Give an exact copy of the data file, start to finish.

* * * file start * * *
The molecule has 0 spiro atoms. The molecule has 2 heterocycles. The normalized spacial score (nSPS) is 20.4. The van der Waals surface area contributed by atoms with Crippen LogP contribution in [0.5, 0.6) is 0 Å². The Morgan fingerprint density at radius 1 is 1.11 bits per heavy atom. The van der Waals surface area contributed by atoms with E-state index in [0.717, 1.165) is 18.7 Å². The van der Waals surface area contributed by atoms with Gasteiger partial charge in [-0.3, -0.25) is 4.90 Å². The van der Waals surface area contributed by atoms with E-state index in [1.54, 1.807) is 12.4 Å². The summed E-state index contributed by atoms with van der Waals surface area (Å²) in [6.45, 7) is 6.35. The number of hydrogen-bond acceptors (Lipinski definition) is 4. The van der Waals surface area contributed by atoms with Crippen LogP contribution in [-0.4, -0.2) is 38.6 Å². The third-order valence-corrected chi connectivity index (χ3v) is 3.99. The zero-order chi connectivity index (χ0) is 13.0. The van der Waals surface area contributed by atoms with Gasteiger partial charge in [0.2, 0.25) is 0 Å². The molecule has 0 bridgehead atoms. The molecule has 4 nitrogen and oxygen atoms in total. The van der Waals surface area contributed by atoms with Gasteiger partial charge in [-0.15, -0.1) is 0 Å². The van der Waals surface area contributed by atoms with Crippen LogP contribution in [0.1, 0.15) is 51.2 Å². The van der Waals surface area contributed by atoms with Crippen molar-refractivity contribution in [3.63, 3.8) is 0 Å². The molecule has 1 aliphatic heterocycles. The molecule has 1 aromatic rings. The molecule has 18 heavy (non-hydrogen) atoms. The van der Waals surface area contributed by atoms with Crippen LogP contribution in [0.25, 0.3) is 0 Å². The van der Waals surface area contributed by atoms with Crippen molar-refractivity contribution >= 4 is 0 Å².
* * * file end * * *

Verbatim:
The molecule has 0 spiro atoms. The molecule has 2 heterocycles. The normalized spacial score (nSPS) is 20.4. The van der Waals surface area contributed by atoms with Crippen LogP contribution in [0.5, 0.6) is 0 Å². The Morgan fingerprint density at radius 1 is 1.11 bits per heavy atom. The van der Waals surface area contributed by atoms with E-state index in [0.717, 1.165) is 18.7 Å². The van der Waals surface area contributed by atoms with Gasteiger partial charge in [-0.3, -0.25) is 4.90 Å². The van der Waals surface area contributed by atoms with E-state index in [1.54, 1.807) is 12.4 Å². The summed E-state index contributed by atoms with van der Waals surface area (Å²) in [6.45, 7) is 6.35. The number of hydrogen-bond acceptors (Lipinski definition) is 4. The van der Waals surface area contributed by atoms with Crippen LogP contribution in [-0.4, -0.2) is 38.6 Å². The third-order valence-corrected chi connectivity index (χ3v) is 3.99. The zero-order chi connectivity index (χ0) is 13.0. The van der Waals surface area contributed by atoms with Gasteiger partial charge in [0.2, 0.25) is 0 Å². The molecule has 0 bridgehead atoms. The molecule has 4 nitrogen and oxygen atoms in total. The van der Waals surface area contributed by atoms with Gasteiger partial charge in [-0.15, -0.1) is 0 Å². The van der Waals surface area contributed by atoms with Crippen LogP contribution in [0.1, 0.15) is 51.2 Å². The van der Waals surface area contributed by atoms with Crippen molar-refractivity contribution in [3.63, 3.8) is 0 Å². The molecule has 1 aliphatic heterocycles. The molecule has 1 aromatic rings. The molecule has 18 heavy (non-hydrogen) atoms. The van der Waals surface area contributed by atoms with Crippen LogP contribution in [0.25, 0.3) is 0 Å². The van der Waals surface area contributed by atoms with Crippen molar-refractivity contribution >= 4 is 0 Å².